The wheellock transformed warfare and shooting after its invention. And some are glorious to look at. Dr Thom Richardson, deputy master of the Royal Armouries Museum in Leeds explains.
The wheellock transformed warfare and shooting. Its place in the history of the shotgun and shooting is confirmed. The new mechanism, in existence by about 1500, employed an enclosed, sprung steel wheel, wound up by a spanner. It spun and struck sparks from a piece of iron pyrites held in a “dog”, igniting the priming powder in the pan. These locks made it easy to use firearms from horseback, transforming the cavalry. And provided the hunter with an effective firearm that did not smell or smoke like the cheaper matchlock. However, wheellock mechanisms were complex and expensive, so restricted to royalty, nobility and the rich.
THE WHEELLOCK – UNDER LOCK AND KEY?
In England, where the longbow remained crucial for the army for the first half of the 16th century, the use of the wheellock was controlled by a series of statutes. In 1533 the use of guns was licensed through an addition to the crossbows act of 1504. This was followed by the firearms act of 1541. The accuracy of these early guns, most of which were smooth-bore, was variable. So “hayle shot” was rapidly adopted (and prohibited in 1548) for shooting small game and birds, either perching or on the water.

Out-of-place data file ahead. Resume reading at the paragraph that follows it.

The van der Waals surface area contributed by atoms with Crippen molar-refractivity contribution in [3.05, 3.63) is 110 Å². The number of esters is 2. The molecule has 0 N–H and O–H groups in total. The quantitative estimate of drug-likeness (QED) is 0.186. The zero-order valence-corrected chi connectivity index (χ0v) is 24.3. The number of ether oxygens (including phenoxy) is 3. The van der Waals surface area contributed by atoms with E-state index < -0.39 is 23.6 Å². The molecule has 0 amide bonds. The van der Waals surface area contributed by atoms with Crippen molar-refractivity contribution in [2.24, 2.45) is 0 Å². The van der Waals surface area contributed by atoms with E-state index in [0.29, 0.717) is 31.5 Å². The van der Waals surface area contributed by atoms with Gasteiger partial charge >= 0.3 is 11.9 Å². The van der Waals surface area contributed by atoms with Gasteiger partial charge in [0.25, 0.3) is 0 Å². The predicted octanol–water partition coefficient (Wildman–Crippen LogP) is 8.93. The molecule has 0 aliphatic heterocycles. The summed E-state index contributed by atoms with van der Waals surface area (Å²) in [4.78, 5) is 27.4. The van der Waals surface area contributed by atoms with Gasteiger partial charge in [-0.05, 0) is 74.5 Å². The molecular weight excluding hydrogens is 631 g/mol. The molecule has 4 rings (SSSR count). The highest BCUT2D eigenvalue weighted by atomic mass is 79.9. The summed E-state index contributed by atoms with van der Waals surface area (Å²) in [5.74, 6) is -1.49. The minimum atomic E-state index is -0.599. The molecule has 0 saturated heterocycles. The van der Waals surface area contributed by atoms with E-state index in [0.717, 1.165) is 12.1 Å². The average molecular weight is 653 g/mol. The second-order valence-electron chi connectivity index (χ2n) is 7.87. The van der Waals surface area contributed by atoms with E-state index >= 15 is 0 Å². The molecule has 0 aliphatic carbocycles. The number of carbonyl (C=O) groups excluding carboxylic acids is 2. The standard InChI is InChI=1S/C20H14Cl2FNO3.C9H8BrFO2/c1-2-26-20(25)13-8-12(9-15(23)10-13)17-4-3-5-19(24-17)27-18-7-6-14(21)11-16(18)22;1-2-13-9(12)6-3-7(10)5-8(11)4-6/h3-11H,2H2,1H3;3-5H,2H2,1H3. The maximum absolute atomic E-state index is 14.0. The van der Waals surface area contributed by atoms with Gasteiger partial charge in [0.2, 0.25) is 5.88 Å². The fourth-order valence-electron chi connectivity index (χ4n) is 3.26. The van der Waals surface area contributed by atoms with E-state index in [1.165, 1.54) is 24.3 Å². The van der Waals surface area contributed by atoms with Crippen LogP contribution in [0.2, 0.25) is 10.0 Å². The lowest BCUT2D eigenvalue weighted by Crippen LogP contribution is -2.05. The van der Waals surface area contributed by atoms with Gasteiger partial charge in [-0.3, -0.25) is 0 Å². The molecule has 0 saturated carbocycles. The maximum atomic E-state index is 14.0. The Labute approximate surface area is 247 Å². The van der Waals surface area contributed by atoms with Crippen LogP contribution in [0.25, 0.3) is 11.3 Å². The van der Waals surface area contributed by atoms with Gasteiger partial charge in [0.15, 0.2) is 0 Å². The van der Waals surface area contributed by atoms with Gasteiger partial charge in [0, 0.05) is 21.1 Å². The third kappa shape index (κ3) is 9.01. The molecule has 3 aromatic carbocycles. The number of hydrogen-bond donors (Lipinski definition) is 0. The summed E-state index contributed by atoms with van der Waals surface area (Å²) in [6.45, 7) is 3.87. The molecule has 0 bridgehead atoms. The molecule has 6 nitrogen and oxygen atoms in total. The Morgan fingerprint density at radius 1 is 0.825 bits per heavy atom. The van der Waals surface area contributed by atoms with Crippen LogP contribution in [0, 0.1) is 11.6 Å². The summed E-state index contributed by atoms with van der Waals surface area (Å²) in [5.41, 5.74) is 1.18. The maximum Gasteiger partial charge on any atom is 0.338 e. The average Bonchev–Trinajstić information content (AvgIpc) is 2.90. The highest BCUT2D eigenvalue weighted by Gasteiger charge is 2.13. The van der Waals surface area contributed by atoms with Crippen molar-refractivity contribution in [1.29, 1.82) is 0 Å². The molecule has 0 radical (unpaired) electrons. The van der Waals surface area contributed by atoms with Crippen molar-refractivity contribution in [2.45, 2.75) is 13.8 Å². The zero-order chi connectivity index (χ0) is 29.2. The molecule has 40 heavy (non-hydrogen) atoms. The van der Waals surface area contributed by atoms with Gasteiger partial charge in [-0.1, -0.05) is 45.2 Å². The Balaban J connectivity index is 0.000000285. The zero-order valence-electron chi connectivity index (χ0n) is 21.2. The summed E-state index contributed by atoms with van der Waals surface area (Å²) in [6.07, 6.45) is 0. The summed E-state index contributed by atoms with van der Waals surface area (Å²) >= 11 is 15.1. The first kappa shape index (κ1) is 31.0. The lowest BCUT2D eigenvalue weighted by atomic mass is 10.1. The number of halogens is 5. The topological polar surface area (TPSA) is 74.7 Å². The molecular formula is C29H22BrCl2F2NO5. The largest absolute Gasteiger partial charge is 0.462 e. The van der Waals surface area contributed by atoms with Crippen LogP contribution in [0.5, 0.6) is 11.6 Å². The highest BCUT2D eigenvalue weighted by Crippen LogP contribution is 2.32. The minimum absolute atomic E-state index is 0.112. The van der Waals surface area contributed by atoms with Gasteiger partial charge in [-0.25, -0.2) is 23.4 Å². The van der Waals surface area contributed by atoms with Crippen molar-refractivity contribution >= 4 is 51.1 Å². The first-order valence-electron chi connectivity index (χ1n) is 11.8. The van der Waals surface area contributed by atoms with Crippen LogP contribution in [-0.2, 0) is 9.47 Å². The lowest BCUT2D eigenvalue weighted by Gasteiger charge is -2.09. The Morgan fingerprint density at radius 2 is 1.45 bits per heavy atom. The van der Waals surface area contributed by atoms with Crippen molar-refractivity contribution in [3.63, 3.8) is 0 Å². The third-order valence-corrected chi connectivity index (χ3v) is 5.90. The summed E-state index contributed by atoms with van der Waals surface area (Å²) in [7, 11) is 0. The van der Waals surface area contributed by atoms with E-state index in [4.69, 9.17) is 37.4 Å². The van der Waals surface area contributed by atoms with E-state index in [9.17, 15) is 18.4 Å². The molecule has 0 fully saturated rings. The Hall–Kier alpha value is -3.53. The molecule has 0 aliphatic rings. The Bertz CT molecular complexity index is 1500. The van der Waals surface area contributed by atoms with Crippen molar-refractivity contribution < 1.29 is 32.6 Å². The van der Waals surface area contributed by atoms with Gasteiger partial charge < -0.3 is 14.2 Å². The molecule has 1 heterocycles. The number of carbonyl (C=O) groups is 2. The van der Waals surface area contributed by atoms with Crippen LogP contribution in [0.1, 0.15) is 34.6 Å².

The great age of hunting wheellocks spanned the late 16th and early 17th centuries, though their production for target shooting continued much later. It became fashionable for noble wheellocks to be lavishly decorated. In the German lands stocks were usually covered with intricately carved staghorn or bone, often with scenes from Classical antiquity or myth and alluding to the hunt.
This gun, purchased by the Armouries in 1952 with the aid of the National Art Collections Fund and the Pilgrim Trust from the collection of the great American collector William Randolph Hearst, is a superb mixture of functionality and exquisite decoration. The plain lock is unmarked while the barrel is engraved with the name of the gunmaker, Nicolas Keucks, who is believed to have worked in Lorraine or the Rhineland between 1620-30.
The high quality of the form and decoration of the stock relates it to a number of pieces that represent a fine school of gunmaking established around Metz. They replaced the bone inlay technique with inlaid silver wire and plaques in the new French fashion. This decoration was influenced by the Mannerist designs of Michel Le Blon and Theodore de Bry. The scene representing the abduction of Ganymede at the rear of the lock is close to a drawing by Michiel Coxie of Mechelen, probably based on a printed version by Giulio Bonasone in Achille Bocchi’s Symbolicae Quaestiones of 1555, in turn after Michelangelo’s composition of 1533.